That’s certainly the case for the developer industry, according to a new study, which has turned traditional analysis on its head to focus on graduates’ skills rather than universities’ quality of research and teaching.
The report from HackerRank, a technical hiring platform, ranked universities across four important technical skills most sought by employers to determine the top universities for developers across North America, Asia-Pacific, Europe and the Middle East, and found some interesting outliers.
The four skills measured were:
- problem solving
- language proficiency
- data structures knowledge
- computer science (CS) fundamentals.
The research, which is based on over 1.4 million assessments completed by students on HackerRank’s platform between January 2017 and June 2019, contrasts with traditional lists, such as the Times Higher Education CS rankings, which focus on factors including teaching, research, international outlook and industry income.
Here’s the list of the top universities for developers — based on skills:
University of California, Berkeley emerged as the leader in HackerRank’s list of top North American universities, despite failing to make the cut in the Times’ ranking.
Berkeley placed within the top five across all four technical skills areas, well ahead of regular U.S. heavyweights including Stanford, MIT and Princeton.
HackerRank said that was likely because of UC-Berkley’s prominent developer culture and a “CS curriculum which emphasizes working on interdisciplinary real-world projects.”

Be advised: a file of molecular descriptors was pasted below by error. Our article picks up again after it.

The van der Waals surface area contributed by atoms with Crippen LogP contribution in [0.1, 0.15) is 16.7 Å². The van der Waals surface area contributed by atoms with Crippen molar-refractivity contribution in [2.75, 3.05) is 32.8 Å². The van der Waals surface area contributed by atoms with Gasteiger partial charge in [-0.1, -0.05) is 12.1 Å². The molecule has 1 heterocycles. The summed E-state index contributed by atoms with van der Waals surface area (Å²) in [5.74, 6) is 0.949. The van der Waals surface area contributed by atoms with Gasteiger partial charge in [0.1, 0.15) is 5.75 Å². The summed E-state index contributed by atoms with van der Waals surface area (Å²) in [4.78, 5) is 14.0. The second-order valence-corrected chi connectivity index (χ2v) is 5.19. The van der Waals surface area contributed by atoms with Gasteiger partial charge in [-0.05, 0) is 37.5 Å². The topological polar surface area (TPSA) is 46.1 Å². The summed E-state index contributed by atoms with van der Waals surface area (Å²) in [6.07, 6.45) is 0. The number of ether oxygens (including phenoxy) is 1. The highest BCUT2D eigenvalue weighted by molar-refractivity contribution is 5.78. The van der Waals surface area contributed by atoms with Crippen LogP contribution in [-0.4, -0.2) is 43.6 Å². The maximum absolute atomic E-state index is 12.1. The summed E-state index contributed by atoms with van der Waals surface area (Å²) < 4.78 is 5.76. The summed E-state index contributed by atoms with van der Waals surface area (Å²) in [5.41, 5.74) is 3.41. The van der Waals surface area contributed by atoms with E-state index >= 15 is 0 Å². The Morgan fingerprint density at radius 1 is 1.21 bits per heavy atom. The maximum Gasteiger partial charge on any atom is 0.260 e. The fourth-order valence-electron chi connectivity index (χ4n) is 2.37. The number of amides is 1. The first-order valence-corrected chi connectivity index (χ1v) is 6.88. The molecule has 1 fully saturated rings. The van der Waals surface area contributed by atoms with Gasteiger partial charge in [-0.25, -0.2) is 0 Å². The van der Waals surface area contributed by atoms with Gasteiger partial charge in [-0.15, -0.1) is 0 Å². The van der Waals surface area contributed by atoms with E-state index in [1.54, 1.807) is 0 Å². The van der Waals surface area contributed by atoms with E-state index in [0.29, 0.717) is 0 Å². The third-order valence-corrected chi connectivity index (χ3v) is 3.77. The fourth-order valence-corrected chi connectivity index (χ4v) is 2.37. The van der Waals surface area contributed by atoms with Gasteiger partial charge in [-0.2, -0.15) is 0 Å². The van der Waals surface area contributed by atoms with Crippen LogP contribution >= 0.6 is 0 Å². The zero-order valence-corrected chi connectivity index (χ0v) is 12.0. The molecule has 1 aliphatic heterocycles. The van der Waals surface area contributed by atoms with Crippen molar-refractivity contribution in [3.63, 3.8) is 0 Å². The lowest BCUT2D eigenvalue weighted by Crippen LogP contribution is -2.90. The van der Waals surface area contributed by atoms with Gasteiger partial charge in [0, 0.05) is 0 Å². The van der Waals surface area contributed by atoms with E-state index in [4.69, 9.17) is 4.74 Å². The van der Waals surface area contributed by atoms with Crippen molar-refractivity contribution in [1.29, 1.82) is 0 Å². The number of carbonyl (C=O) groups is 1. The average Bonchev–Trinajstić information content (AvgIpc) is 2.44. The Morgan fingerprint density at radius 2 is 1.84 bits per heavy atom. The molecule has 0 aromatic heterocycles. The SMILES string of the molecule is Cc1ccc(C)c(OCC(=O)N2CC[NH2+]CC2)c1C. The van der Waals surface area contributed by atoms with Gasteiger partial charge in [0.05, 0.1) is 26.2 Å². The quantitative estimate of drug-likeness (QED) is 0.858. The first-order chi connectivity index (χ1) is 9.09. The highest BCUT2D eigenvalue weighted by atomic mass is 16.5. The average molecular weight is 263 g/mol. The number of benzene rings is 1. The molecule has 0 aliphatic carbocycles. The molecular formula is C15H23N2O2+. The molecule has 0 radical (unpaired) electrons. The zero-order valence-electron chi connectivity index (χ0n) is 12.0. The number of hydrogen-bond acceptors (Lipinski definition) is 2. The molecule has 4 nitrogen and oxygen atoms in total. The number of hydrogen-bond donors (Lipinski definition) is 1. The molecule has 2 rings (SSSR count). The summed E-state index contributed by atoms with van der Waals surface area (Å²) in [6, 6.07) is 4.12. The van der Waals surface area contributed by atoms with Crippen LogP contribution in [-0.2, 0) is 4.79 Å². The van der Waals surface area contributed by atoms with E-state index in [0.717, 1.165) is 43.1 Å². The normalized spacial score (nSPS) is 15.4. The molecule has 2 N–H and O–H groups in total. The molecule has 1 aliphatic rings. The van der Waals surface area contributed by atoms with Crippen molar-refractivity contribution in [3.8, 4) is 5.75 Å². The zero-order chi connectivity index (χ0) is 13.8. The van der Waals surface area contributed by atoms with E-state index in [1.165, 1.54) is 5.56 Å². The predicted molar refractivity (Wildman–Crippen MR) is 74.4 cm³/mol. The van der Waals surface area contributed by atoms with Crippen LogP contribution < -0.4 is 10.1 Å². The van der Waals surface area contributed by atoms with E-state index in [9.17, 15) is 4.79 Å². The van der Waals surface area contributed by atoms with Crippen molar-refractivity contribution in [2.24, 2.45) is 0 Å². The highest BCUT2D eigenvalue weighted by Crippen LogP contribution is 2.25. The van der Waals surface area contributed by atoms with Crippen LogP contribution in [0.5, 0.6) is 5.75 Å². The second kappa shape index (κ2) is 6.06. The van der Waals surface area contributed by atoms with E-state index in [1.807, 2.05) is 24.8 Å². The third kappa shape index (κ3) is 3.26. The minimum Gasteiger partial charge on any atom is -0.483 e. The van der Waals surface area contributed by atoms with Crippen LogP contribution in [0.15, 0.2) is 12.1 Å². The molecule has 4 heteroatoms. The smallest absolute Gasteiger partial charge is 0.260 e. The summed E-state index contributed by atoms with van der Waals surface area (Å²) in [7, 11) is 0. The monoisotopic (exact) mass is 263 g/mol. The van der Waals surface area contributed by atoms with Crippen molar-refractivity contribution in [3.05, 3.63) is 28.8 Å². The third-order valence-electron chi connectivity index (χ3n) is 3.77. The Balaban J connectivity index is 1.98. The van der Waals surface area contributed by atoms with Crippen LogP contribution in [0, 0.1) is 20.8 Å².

Elsewhere, the University of Southern California was another strong performer, ranking in three of the four categories. Just one Canadian university — the University of Toronto — made it into the U.S.-dominated list.
India leads the way when it comes to nurturing top developer skills, according to HackerRank’s study.
Indian Institutes of Technology (IITs) — a system of 23 independent but interconnected public universities across India — dominated the list, with IIT Guwahati, IIT Kanpur and IIT Madras performing especially well across the board.
Just two universities from outside the IIT system made the list: Banaras Hindu University and Vellore Institute of Technology (VIT).
The latter scored particularly well, securing top three rankings across all four skill sections. Unlike the IIT system, VIT is a private university with what it calls a “futuristic technical education” including six specialty majors within computer science. VIT’s CS program placed in the bottom sixth of the Times’ CS ranking.
Set within a varied list, Imperial College London was the only university within Europe and the Middle East that placed across the board.
The British university, which placed 11th in the Times’ CS ranking, puts an emphasis on practical work and developing “transferable problem solving skills, rather than the teaching of specific technologies.”
Imperial College London was a particularly strong performer, ranking top within three categories. Meanwhile, the lesser known Bilkent University in Turkey, which ranked in the bottom sixth of the Times’ list, demonstrated particular strength in nurturing computer science fundamentals and data structure knowledge.
HackerRank’s co-founder and CEO Vivek Ravisankar told CNBC Make It that assessing universities on skills development is becoming increasingly important as employers look to operate in a fast-changing work environment.
“These rankings show the value of practical skills-based curricula,” said Ravisankar. “Given that there’s still a gap between academia and real-world skills, I would suggest more universities to begin introducing skill-based classes in addition to theory and research-based courses.”
That’s especially true for employers seeking high-demand, technical professionals in the developer space, he noted.
“As the demand for developers continues to grow at a rapid pace, hiring managers need to look at a wide range of universities, not just the top-tier universities, look beyond resumes, and focus on skills to find the quality technical talent they need.”
Like this story? Subscribe to CNBC Make It on YouTube!
Laurie Rubin | Getty Images